Roger Federer (SUI) playing against Adrian Mannarino (FRA) in the first round of the Gentlemen's Singles on Centre Court at The Championships 2021. Held at The All England Lawn Tennis Club, Wimbledon. Day 2 Tuesday 29/06/2021. Credit: AELTC/Jed Leicester

It is understood that sports and entertainment company Team8 which was co-founded by Roger Federer is looking into potentially submitting an application for ownership of the Cincinnati Masters, according to two sources.

 

Sports business publication Sportico and Steve Weissman from The Tennis Channel have both reported that the business is among a number of interested parties who want to buy the event that is best known as the Western and Southern Open. In February this year it was confirmed that the USTA is selling their 93.8% stake in the tournament for a ‘nine-figure sum.’ It is understood that the organization doesn’t want the event to be relocated from Cincinnati in part of any deal.

“The USTA’s Board of Directors believes now is the right time to explore potential strategic options and alternatives in order to optimize the long-term growth of the tournament and take the tournament to the next level,” the USTA said in a statement published by tennis.com.

The USTA brought the rights to the men’s event back in 2009 for $12.5M and has since spent an additional $65M. Whilst Cincinnati is a combined tournament, the ongoing negotiations only apply to the men’s section. The women’s tournament is overseen by Octagon management.

Neither Federer or a member of Team8 have commented on the reported plans. The company was founded by the 20-time Grand Slam champion and his agent Tony Godsick back in 2013. Since then they have been involved in the creation of the Laver Cup, became a ‘major investor’ in the Universal Tennis system and are a ‘strategic investor and partner’ to On Running.

Should Team8 become the new owners, questions may arise about conflicts of interest with Federer still being an active player on Tour. The 40-year-old is currently sidelined from action due to a knee injury but is aiming to stage a comeback at the Swiss Open later this year. However, former world No.1 Andy Roddick has given his full backing to the possible takeover.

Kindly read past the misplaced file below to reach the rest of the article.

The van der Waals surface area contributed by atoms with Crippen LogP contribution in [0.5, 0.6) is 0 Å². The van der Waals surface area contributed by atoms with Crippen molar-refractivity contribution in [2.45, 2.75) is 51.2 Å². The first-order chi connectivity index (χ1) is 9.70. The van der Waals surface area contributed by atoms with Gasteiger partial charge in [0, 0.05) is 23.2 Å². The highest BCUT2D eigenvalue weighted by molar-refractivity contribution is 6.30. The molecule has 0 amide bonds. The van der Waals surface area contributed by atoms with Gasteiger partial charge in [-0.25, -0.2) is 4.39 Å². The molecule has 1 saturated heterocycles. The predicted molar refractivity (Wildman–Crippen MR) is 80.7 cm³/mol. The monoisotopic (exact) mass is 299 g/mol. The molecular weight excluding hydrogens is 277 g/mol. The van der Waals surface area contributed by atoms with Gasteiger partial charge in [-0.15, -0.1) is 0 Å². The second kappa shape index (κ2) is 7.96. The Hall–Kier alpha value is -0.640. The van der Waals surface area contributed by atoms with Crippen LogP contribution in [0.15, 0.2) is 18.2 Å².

“In the world of tennis, where conflicts of interest know no bounds at all, Roger can do this. He has, obviously, been a great steward for the game and has created an incredible relationship with the fans in the city of Cincinnati. You’d like to see it stay in the tennis family with someone who actually knows and loves our sport.” Roddick told The Tennis Channel.

Federer has won the Cincinnati Masters a record seven times in his career.

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Daniil Medvedev ‘Happy To Play Wimbledon’ If Ban Is Lifted

The world No.2 says he is willing to speak with other players about the situation ahead of his return to action following surgery.

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Daniil Medvedev (RUS) in action against Jan-Lennard Struff (GER) in the first round of the Gentlemen's Singles on No.1 Court at The Championships 2021. Held at The All England Lawn Tennis Club, Wimbledon. Day 2 Tuesday 29/06/2021. Credit: AELTC/Edward Whitaker